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HydraLogix Vs. SLI And CrossFire: MSI's P55A Fuzion Tested

Power And Efficiency

HydraLogix appears to use more power than CrossFire or SLI, which makes sense since the Hydra 200 is rated at 6 W. Other minor differences between our Lucid and non-Lucid motherboards likely account for remaining power differences.

The power numbers for today’s charts probably look a bit different than those of other articles, because we used a different program to test it. HydraLogix does not support FurMark, but does support 3DMark. So, the latter benchmark’s Perlin Noise test was used to push every GPU to a very high load.

Putting power consumption on a percentage scale allows us to calculate efficiency more easily.

We arrived at our efficiency numbers by dividing average performance by average power used and subtracting “1” from the result. That subtraction takes us from a 100% baseline to a 0% baseline so that only the differences are seen in the charts.

We see that a Radeon HD 5850 is around 10% more efficient at full load than a GeForce GTX 460, but that two GTX 460s are more efficient than two HD 5850s. Skewing the results are things like CPU power and SLI or CrossFire scaling. Because Lucid’s solution only benefited some games, HydraLogix configurations always fall to the bottom.

  • tacoslave
    Still seems to buggy to me but at least they're still working on it right?
    Reply
  • duk3
    Looks good on the 1st 2 games and synthetics.
    I hope Lucid gets all the issues worked out.
    Reply
  • anacandor
    So basically it's just a universal CF/SLI connecter built into the motherboard? Seems odd that it's taken this long to be developed, but great nonetheless :)
    Reply
  • Darkerson
    Looks like it has some promise, if they can further work the kinks out. Something to keep an eye on in the future.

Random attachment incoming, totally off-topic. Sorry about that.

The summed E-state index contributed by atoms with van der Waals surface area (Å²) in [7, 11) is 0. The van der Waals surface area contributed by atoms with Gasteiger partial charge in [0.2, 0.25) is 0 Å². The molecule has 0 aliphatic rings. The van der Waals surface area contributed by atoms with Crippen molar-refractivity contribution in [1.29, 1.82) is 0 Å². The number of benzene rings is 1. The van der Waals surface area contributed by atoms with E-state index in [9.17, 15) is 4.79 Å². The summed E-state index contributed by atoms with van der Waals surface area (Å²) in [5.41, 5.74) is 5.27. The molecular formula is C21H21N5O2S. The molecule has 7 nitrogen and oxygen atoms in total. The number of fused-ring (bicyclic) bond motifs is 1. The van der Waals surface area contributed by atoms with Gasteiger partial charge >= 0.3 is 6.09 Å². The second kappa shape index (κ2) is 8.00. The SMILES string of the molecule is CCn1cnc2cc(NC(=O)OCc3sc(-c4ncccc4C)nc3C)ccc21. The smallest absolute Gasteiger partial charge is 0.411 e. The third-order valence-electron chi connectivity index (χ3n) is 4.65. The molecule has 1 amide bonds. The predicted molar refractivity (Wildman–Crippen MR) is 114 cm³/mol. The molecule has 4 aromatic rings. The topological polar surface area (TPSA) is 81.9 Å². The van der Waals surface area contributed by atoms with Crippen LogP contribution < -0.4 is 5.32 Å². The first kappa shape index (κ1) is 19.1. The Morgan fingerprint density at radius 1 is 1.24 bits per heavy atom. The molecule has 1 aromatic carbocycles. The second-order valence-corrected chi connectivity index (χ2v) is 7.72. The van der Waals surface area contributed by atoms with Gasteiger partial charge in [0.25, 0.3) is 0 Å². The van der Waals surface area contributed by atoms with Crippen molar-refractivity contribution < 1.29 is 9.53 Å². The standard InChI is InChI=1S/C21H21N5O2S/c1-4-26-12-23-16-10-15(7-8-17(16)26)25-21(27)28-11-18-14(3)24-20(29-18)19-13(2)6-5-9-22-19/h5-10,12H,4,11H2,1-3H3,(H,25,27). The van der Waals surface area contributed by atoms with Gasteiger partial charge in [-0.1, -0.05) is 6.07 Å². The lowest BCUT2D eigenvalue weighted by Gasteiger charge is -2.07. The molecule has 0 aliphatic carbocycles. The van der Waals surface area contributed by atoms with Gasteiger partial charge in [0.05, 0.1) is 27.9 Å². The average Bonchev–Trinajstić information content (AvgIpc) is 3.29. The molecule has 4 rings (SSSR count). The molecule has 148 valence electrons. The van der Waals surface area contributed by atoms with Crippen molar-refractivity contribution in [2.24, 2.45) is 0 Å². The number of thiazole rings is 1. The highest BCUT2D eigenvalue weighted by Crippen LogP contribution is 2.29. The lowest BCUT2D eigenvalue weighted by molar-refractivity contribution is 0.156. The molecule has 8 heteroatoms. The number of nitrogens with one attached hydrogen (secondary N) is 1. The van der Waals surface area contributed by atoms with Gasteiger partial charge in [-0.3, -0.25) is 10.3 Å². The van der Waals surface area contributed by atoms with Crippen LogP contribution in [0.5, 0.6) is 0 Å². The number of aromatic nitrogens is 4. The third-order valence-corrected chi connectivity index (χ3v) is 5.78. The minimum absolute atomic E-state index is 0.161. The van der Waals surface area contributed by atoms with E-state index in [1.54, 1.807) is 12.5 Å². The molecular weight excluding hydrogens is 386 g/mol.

Reply
  • ruffopurititiwang
    The 6870 scales better in cfx than that 5850. Why not test that?
    Reply
  • punnar
    I can see it as a standard in the future. I think I will buy a board with Hydralogix on my next build.
    Reply
  • Yargnit
    It would have been nice to see how well this works with two differing AMD/ATI cards and two Nvidia cards. For instance someone has a GTX260 and wants to add a GTX460, or someone with a AMD5850 who wants to pick up a new 6870 (damn numbering change) to go with it.

    Also comparing performance pairing two cards from the same generation (say GTX 460 + GTX 470) vs differing generations. (GTX 260 + GTX460)

    Lastly what affect would pairing a two cards with varying amounts of memory have? (two regular versions of a card vs 1 reg + 1 dbl memory vs 2 dbl memory) Since it isn't clear from what I've read if both cards would be limited to lowest memory level or not.

    Interesting tech for sure
    Reply
  • sudeshc
    this should become a standard, allowing us to enjoy features from both manufacturers. I would also be prepared to pay few extra bucks for this as well.
    Reply
  • Maziar
    Overall,Lucid is a great idea of mixing different cards but it still needs quite a lot of work with drivers.
    Reply
  • Yargnit
    Ah, thank you. It was posted before I was frequently following the site, I'll give it a look.
    Reply